By JOANNA C. VALENTE
There’s a lot to be said about short forms, but we as writers often don’t praise them. They’re often ignored, trivialized as being trite. But, thank god for Joe Pan (seriously), because he decided to write his second book “Hiccups” (Augury Books, 2015), solely in a variety of short forms which both capture humor in the mundane, and the silence in being human.
The irony of technology is immediately apparent in “New York City,” and aptly so. The poem starts off with the image of a laptop on a bench, while a man watches a movie of people in a park—illustrating the hilarious tragedy in that we crave connection but don’t know how to peek up from the metal. The perpetual motion, and chaos that results because of this motion, is perfectly captured in a way only a true New Yorker would understand: “Man caught in the subway doors; / sometimes changing your mind hurts” (Pan 16).
But, it’s not just about New York City, it chronicles the various places the speaker has travelled, and all of the contradictions and multitudes and convoluted histories the speaker attaches to them; how can we truly get away from the self, even when we try to invoke the spirit(s) around us? In “Pecos River, Texas,” the image conveyed is one of intimacy and longing and isolation across cultures and time and space: “My hand upon a man’s hand / blown red with paint dust / ten thousand years ago” (Pan 23).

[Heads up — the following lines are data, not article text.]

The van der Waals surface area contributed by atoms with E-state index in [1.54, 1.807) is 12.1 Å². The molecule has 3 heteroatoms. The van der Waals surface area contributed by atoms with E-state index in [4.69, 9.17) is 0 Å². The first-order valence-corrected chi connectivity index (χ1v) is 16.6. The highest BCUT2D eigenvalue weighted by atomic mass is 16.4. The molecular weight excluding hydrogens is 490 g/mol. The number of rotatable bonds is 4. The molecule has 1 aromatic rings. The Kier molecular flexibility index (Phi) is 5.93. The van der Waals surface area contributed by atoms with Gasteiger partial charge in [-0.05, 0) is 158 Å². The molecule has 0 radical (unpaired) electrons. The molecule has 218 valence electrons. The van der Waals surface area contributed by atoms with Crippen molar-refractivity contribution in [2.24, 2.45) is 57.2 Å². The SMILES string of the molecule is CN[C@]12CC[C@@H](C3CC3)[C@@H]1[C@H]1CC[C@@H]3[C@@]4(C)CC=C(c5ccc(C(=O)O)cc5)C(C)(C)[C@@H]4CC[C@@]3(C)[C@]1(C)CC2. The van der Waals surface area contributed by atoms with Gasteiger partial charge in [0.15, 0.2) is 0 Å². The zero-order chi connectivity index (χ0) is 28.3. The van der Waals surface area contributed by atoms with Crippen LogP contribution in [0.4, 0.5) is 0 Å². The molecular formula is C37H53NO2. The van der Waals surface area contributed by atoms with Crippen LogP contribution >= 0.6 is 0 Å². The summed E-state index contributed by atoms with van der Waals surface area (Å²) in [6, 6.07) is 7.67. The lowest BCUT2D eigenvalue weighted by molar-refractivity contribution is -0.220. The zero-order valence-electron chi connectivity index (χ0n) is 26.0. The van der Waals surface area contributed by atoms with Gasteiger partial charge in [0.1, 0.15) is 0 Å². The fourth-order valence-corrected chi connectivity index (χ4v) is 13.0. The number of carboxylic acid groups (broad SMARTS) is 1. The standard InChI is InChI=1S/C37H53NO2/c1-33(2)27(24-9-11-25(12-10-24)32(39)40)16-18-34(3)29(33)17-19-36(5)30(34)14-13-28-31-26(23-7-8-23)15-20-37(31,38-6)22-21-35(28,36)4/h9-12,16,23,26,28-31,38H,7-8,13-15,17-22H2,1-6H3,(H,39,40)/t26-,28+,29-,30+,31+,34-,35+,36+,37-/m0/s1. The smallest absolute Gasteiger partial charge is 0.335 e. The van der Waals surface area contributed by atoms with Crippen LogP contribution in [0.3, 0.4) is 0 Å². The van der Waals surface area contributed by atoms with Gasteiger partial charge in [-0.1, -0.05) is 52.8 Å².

From Yoda to gay pride parade to men kissing in the Midwest to dead artist’s notebooks and everything in between, the collection reads like a blueprint of modernity. Loneliness, even in intimate acts like sex and birth, are completely isolating, in that it's an experience felt as a singular being. In “Barcelona” and “Sevilla,” the world is plagued by ghosts and nightmares, isolating the speaker further from reality, and internalizing into the self: “still peering through the rose / ribcage of a stillborn” (43); “you wake up blue from sex, palms / wet as palms drowsing / in sunny summer rain” (43).
For me, however, one of the most intriguing parts is the last section, “NyQuil Lucid Fever Lucky Dream Light Emporium.” It is strange, like a fever dream or hallucination—full of philosophical and psychological nuance, using the illustrative formulas to connect the disconnected. This is precisely what the collection strives to do—create connections amongst chaos.
Everything in this collection is about nuance, contrasting the different selves and times, where human interaction is juxtaposed by nature both physical and intangible. Basically, Pan gracefully and poignantly connects and interweaves all the mysteries of our lives in such a way where it’s not just keenly observant, but fiercely unforgiving of the world around us.